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What are Albino Oscars and Lutino Oscars?

Written by Kmuda. Posted in About Oscars

Sometimes a question just gets in my head and I have to have an answer. The latest occurrence of this is related to Albino Oscars and Lutino Oscars. What are they? This led to many hours of researching numerous articles on the Internet and I came to a single conclusion. No one, even in science, has a definitive answer. Of course, science understands albinism. We can readily identify a true Albino Oscar by an absence of dark coloration and red eyes, but what makes an albino an albino? And what is a Lutino Oscar? Is it a form of partial albinism? Is it an example of leucism? Or is it something else.

This is where there are differing opinions and there are no absolute answers. Because the answers are not written in black and white (at least not where I've been able to find them), we are left to draw conclusions, which is what this article is all about.

So let’s delve into the differences and questions. Science has definitive definitions of what constitutes albinism and leucism. Both have defined physical characteristics, at the cellular level, resulting in the physical characteristics we see.

Albinism

Albinism is the result of a genetic dysfunction/mutation that prevents the production of melanin pigment. Melanin is responsible for all dark coloration. In a human, freckles are an example of concentrated melanin pigmentation. The darker a humans skin, the more melanin pigment it contains. The same is true for fish. A good example of a fish, which has been selectively breed for enhanced melanin pigmentation, would be Black Lace Angelfish. An absence of melanin means that the affected animal (in our case, fish) will have no black, brown, grey, or green coloration. However, other types of pigment cells, such as carotenoids (reds, oranges) and xanthophores (yellow), are unaffected. This means that an Albino Oscar can retain its natural orange and red coloration, loosing only the darker colors.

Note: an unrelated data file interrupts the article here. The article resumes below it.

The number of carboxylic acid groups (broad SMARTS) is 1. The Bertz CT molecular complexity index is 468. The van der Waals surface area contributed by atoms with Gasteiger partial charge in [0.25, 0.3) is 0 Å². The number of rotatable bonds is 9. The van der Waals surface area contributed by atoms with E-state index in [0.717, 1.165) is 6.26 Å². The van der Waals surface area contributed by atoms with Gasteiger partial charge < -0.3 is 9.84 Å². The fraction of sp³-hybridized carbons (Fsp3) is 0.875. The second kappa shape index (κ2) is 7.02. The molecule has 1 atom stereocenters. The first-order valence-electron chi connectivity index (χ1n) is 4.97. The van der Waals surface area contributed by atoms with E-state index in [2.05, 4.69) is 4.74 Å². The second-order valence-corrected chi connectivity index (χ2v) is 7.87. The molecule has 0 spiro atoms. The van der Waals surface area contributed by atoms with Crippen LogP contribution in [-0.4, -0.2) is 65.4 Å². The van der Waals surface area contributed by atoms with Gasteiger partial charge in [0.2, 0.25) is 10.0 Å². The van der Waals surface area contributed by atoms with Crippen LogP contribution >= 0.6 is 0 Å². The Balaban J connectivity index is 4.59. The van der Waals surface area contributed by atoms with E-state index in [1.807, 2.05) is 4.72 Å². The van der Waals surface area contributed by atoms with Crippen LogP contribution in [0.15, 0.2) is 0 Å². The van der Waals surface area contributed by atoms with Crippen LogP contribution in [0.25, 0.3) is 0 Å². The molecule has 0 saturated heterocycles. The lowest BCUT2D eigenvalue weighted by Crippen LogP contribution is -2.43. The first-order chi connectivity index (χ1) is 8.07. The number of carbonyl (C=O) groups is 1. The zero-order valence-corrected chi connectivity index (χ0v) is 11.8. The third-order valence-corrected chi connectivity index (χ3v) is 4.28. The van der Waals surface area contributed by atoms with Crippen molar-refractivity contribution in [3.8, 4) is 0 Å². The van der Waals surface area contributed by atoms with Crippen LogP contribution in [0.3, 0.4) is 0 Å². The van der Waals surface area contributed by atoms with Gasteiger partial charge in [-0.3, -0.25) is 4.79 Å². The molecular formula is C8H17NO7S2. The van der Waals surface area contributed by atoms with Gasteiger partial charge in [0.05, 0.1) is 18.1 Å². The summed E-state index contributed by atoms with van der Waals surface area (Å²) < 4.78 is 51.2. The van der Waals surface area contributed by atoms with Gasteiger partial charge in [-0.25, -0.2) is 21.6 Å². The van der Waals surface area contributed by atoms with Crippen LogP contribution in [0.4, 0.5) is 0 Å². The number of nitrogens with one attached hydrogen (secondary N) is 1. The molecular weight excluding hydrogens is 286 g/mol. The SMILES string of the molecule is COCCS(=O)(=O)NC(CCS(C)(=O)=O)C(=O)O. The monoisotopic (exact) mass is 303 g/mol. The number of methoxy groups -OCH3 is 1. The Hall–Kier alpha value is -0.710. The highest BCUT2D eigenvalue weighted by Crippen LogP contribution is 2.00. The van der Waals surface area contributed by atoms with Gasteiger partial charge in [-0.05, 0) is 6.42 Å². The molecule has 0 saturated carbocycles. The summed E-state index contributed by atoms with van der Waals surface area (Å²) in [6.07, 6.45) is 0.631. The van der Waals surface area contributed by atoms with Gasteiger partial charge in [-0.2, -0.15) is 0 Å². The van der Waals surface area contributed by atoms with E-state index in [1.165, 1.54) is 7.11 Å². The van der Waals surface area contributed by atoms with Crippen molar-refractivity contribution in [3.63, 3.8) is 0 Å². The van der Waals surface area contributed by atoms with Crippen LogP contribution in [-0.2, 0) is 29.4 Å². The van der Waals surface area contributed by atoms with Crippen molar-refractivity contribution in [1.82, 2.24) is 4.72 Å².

Leucism

Leucism is the result of a genetic dysfunction/mutation that results in a reduction of all skin pigment, not just melanin. In nature, this generally results in an all white animal and the only confirmed instances of leucistic fish I have found (thus far) demonstrate exactly that, all white fish. In nature, it is not uncommon for animals to display irregular patches of skin that are leucistic, resulting in what is known as a “pied” (or “piebald”) effect. However, I have never seen a “pied” Oscar (but I have seen “pied” convicts). It is my belief that a Leucistic Oscar would be all white, with normal eye coloration. Eye coloration is unaffected in leucistic animals because the pigment cells that determine eye color are unaffected by the genetic cause of leucism.

Conclusions

Based upon the above definitions we can safely identify that Albino and Leucistic Oscars are two totally different animals, each affected by a physically different genetic disorder. We can also draw our first conclusion, that Lutino Oscars are not leucistic nor are they a partial form of albinism. A leucistic oscar, unless it can be traced back to the “piebald effect”, simply would not be capable of producing the dark coloration on the outer edges of the fins that is somewhat characteristic of a Lutino Oscar. But it is not realistic to attribute the dark fins to the piebald effect as such an animal would have splotches of normal coloration on other areas of its body. Nor can it be attributed to the same leucistic mechamism that results in normal eye coloration because the eyes being unaffected (by the genetic cause of leucism) is unique to the origins of retinal pigmentation cells. Nor would it be probable that a Leucistic Oscar would possess bright orange or red colorations. This is much more likely in an albino than in a leucistic. The few examples I’ve found of non-pied leucistc animals that display coloration involve very muted and limited colors, as in the below examples: